By LISA CAPOBIANCO
Local authors may feel the need to travel out of state to publish their work, but a new company formed by a group of local writers in Central Connecticut will soon provide them an opportunity to get noticed.
Committed to a core writing group called the CC Writers for seven to eight years now, Dawn Leger, David Fortier, and Chuck Radda formed Lefora Publishing LLC. After writing for many years together, the group decided to form a publishing company that would offer other New England writers a way to share their work without traveling to large cities to get their foot in the door. With a logo designed by a Bristol community member and books nearly ready to be printed, Lefora has been incorporated for two years now.
The name “Lefora” represents the first two letters of each of the writers’ last names.
“Publishers have been eating each other, so there have been fewer and fewer publishing houses, and so it’s more and more difficult for publishers to get their own work published,” said Leger, adding how many literary agents tend to choose work submitted by celebrities or well-known writers. “We wanted to do something that would support more literary work and that would be a little out of the box.”
Fortier, who writes a weekly column for the Bristol Observer, said with the quality of his group’s work always improving and the advances in technology, they decided to establish Lefora. FastPencil, a publishing platform that can manage authors, create and edit manuscripts online, will collaborate with Lefora to publish the books.
“Until the past couple of years, not one of us had the resources to dive into this type of venture,” said Fortier, adding how the publishing company is a dream come true. “With technology, everything has changed. There is no longer a need to have to print books in advance and to maintain an inventory.”
The three authors plan to publish their own works initially, including two novels and a book of poetry, as well as a memoir by another writer of the group—all expected to come out in September. Leger’s new novel, called “Eagle Scouting,” is a mystery story that deals with events around the time of Sept. 11. Fortier, who began writing in junior high, wrote a book of 50 poems created over the past 20 years.
The books will be published as people order them, and also will be available to buy on Amazon, Barnes & Noble, and the Lefora website. They will be available as E-books and then either hard cover or soft cover, and they’re print on demand.
“We’ll be launching the publishing company and books at the same time,” said Leger, who wrote a novel called “In Flight” in 2009.
Radda, a former English teacher Plainville High School for 35 years, will have his novel “The Dark Time” published by Lefora itself. The novel is based on the plane that landed in the Hudson River in 2009, and focuses on what happens to one of the survivors. Radda began writing it six months after the incident happened.
Radda said with the help of Lefora, he hopes that local authors will not have to “jump through hoops” to get their work published.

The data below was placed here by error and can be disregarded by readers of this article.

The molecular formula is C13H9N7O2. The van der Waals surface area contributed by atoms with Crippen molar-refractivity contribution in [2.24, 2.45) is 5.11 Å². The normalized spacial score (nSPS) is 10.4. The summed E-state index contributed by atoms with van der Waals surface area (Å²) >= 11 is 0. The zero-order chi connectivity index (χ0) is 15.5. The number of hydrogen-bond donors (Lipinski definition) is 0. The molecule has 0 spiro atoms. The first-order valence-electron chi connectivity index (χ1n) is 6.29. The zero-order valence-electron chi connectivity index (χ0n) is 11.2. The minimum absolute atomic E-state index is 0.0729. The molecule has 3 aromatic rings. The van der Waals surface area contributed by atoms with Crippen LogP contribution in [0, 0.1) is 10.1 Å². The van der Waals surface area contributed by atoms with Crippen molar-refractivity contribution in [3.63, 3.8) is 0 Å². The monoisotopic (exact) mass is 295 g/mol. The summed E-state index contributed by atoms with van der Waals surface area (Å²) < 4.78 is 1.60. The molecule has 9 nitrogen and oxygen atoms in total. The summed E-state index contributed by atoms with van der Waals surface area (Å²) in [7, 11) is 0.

“From the beginning, we have tried to be as local as possible,” said Radda, who taught composition to high school students. “It’s such a frustrating experience now to try and get something published by a big company.”
After the launch of Lefora, Leger said her group plans to host events this fall to spread the word about this new opportunity. They will begin accepting author submissions from January until June. Leger said the submissions will be exclusive to authors in New England. Once they read each submission, the group will select which author’s work to publish. Lefora has an artist who helps design the covers of the books to be published.
“There is a way for everybody to get their work out,” said Leger, adding that the company plans to have its website open to the public shortly. “Our intention also is to eventually have online publishing.”
Leger added how the group has considered looking into setting up a writer’s room, a place where writers can come together to work and discuss their passion.
“There’s something different that happens when a group of writers come together and work in the same space together,” said Leger, adding how the company is trying to use local talent. “If we can bring that energy to downtown Bristol in a space, then we can help other people find their inspiration.”
Radda said he hopes his group can ultimately establish a place where authors in the area can come together and write for a period of time.
“We’re hoping to establish some other writing groups,” said Radda.
Fortier said he would ultimately like to see Lefora help create “an appreciation of and willingness to embrace good writing, good storytelling, good poetry and good literature” in Bristol and the surrounding community. He hopes writing will become a part of the community’s DNA.
“I think we have a lot of talented people here,” said Fortier, who has edited and published on and off a couple of books with a publishing house in Chicago. “It would be a good thing to see them develop that talent and take it as far as possible, whether it is to participate in a poetry reading, try stand up comedy when a venue becomes available…speak at a public meeting, write opinion pieces, or record family history.”
Comments? Email lcapobianco@Bristol
By LISA CAPOBIANCO